That is the stuff masala bromance is made of.
Shetty is the stuff masala villainy is made of, and this role is one of many cookie cutter bad guys he played so effortlessly. He is at the start and finish of Kalicharan’s life of crime, the career goon who will do anything without qualm. Of course, Shetty also provided Shotgun with a tragic back story as his motivation for going off the rails.
Ajit is suave and slimy as the urbane mastermind with an excess of phones and a deficit of scruples. I’m not sure the fluffy dog says “Evil Mastermind” but he seemed interested in proceedings. Din Dayal/Lion remains in the background for most of the film, but rapidly loses his cool as Kalicharan draws closer. I’ve seen his tiger strewn den before in Fakira and maybe something else.
Kalyanji-Anandji provided the soundtrack and the background score is great. Brassy, dramatic and a bit funky, the music lopes along and lifts the energy of the action scenes.
But of all the things I was expecting in the club item, Father Christmas was not one. The other songs are less successful but I blame some of that on the lyricist who decided that what we needed was lots of “lalalala’s” a few ‘OoohAaaahOOoohAaahhh” choruses and a repetitive “KALicharan KaaaalicharAN KalicharAN” vocal.
The action is directed in a fast and pacey style while Shotgun’s delivery is ponderous and he may as well have been carrying a sign that said ‘Look at me!’. But you need a certain amount of swagger to carry off this sort of role, and its knitwear, and he has that. There is an excellent transformation scene when Kalicharan first dons the police tunic. He twirls around, standing on what I picture to be a lazy susan, as I.G. Khanna looks on admiringly. And that is about it for special effects in this film. The compulsory fight in a godown full of things stacked up only to be knocked over is very entertaining. And there are clues hidden in books. A nice low tech solution to criminal communications.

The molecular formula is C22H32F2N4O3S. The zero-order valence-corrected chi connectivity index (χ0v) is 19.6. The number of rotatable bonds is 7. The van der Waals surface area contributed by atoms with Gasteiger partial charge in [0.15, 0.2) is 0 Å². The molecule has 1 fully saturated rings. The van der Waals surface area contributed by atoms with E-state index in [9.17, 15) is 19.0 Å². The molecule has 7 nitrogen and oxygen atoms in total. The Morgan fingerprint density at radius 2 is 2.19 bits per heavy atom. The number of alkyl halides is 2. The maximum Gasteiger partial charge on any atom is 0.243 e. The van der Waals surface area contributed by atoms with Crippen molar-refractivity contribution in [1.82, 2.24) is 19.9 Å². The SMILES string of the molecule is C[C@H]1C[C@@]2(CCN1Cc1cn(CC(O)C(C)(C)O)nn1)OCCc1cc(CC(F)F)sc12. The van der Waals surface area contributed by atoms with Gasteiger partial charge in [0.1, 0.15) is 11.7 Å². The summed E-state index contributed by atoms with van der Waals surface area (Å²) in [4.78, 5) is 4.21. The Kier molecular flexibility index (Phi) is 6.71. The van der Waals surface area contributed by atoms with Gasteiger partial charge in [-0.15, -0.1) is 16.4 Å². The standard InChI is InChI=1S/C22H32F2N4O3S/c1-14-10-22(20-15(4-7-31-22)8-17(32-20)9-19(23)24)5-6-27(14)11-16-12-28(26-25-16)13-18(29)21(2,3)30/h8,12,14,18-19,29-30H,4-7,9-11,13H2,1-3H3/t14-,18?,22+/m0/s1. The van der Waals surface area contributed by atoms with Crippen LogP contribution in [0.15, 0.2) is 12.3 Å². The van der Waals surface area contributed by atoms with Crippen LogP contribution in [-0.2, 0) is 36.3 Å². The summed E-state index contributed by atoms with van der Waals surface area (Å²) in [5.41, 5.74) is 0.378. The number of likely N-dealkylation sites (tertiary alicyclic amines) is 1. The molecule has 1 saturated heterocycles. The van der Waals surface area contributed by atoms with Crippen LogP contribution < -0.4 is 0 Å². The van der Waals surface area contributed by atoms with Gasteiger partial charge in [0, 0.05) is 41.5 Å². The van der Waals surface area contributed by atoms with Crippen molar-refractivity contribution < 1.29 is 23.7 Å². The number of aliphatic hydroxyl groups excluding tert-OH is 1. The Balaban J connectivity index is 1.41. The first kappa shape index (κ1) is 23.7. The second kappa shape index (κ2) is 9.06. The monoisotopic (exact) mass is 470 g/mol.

Good masala films often reflect on social issues and personal integrity and while I don’t think this is a great film, Kalicharan also examines some big ideas. Redemption is a theme – from the titular hero’s transformation to smaller decisions made by the likes of Shaka. Sapna’s brother was killed for dobbing on Lion but his friend eventually tipped off the good guys in return. Respect and responsibility were often mentioned as things required in order to live a decent life. Kalicharan was a kind of Pygmalion as Khanna and David argued over whether a criminal could be reformed.
Most masala films also rely on needlessly elaborate schemes. Din Dayal hires a mute assassin with theatrical flair (who I think is in a few Telugu films as a baddie too) to go after Kalicharan. Shetty has an array of backup plans that require, say, a train to destroy a warehouse when a bomb is just not destructive enough. And a bit more communication and a lot less manly man brooding would probably have resolved things a bit sooner. But everyday common sense is not what I watch these films for. I did like the insistence that people have responsibilities as well as rights and that not everyone is a lost cause.
If you have low Shotgun tolerance, this is not for you. But if you like him or at least don’t break out into hives at his appearance, then give it a whirl. Reena Roy is delightful as usual. Subhash Ghai trots out some classic filmi moments, and had the good sense to include Helen and lots of balloons. 3 stars!